Brian Page Jr., paralyzed in a 2020 hockey game, guest of the Flyers on Sunday

Brian Page Jr., the Little Flyers hockey player who was paralyzed in a game 17 months ago, and three members of his family will be special guests at the Philadelphia Flyers’ home game at 4 p.m. Sunday against the Pittsburgh Penguins.

A Magnolia, Del., Page resident, now 18, has always been a Penguins fan because his father grew up near Pittsburgh. But he’s also a Flyers fan – except when they face Sidney Crosby and Co.

When the Flyers played the Penguins on January 6 at the Wells Fargo Center, Crosby skated to Page during the pregame warmup and gave him a puck. Page wore a Crosby sweater. Crosby’s gesture was filmed and it received over 10 million views on various platforms.

Page and Gavin Birl of Rehoboth Beach were recently honored by the Adam Taliaferro Foundation with Courage Awards at a banquet at the Tavistock Country Club. Attended the event were Page’s parents, Brian Sr. and Joan, his grandparents and one of the Little Flyers coaches, Bill Hammond, who comes to Page frequently to help with therapy exercises. .

water work

After being injured, Page worked tirelessly at Magee Hospital, and he now undergoes aquatic care, a series of aquatic exercises, twice a week. “It’s really beneficial for him and it’s just a different way of doing physical therapy,” said his father, Brian Sr., who is a Delaware State Trooper.

Page will soon be returning to Magee to be fitted with a standing frame, which may reduce the frequency of pressure ulcers while sitting or eliminate them. Her dad said it was “good for her blood pressure, and it’s obviously good for stretching her spine.”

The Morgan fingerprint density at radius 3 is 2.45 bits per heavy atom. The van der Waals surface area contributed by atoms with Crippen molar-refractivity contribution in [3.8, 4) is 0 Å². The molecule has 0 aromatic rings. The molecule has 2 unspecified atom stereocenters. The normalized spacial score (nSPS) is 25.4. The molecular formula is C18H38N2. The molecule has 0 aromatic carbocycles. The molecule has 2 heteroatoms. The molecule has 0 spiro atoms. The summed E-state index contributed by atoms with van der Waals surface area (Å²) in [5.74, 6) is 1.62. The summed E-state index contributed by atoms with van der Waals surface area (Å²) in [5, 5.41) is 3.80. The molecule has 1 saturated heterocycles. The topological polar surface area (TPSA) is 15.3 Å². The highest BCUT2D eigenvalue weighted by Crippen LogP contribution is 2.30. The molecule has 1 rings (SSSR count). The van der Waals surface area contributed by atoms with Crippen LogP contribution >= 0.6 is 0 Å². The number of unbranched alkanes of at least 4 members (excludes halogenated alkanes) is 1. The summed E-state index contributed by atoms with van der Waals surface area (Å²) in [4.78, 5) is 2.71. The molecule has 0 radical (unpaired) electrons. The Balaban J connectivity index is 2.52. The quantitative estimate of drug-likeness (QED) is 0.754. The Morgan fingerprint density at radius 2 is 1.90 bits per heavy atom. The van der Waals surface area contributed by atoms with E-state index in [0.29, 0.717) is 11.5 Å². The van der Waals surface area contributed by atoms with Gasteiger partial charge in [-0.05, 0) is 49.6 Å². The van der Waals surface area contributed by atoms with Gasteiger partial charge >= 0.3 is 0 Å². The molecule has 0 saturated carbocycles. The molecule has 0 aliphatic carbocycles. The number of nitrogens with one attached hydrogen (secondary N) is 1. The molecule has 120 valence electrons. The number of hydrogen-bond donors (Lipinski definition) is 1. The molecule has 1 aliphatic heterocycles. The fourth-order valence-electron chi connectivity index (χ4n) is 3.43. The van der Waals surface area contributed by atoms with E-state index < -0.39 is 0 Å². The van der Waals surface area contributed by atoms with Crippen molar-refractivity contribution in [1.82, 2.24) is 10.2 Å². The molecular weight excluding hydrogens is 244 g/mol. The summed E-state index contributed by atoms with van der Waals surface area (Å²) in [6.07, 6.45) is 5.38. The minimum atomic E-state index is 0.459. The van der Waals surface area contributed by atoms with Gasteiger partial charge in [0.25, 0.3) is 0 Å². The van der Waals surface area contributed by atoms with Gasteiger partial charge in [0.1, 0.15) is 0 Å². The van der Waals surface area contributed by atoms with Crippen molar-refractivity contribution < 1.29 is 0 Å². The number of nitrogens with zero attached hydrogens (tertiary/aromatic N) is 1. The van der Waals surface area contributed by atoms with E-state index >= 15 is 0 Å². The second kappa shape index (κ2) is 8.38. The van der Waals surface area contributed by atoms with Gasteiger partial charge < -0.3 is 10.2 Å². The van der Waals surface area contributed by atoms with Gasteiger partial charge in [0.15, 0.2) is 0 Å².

Page was a good enough hockey player to have signed a tender contract to play in the North American Hockey League.

Later, his junior-level coach said, the 6-foot, 160-pound center/winger had the ability to play for a big university, many of whom were recruiting him. If all went according to plan, he would be drafted and one day make it to the NHL.

Those dreams were shattered and his life changed forever when Page absorbed a blow on ice on November 15, 2020 and was paralyzed from the chest down.

Playing for the Little Flyers – an Aston team that is not affiliated with the NHL team, but was granted permission to use the name – Page skated in the offensive zone during a game of tournament in Trenton. Ashe cut between two defenders and absorbed what he called a free kick to the chest and came down to the ice.

His mother ran onto the ice before an ambulance arrived.

“Mom,” he said, “I can’t feel my legs anymore.” I will never play hockey again.

Since then, Page has made progress. He is getting stronger every day, according to his father. “Every day he is able to have more mobility and strength in his arms,” ​​said Brian Page Sr. “And transferring from bed to a wheelchair is much easier.” He sat up in bed one day. It was a feat he had yet to accomplish. »

Through it all, Brian Page Jr., a low-key individual who graduated high school last year and plans to go to college in the near future, has been a profile of courage.

“There are no words to describe how positive he is,” his father said proudly, “and how wonderful it is to be around him.”

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Catherine J. Martinez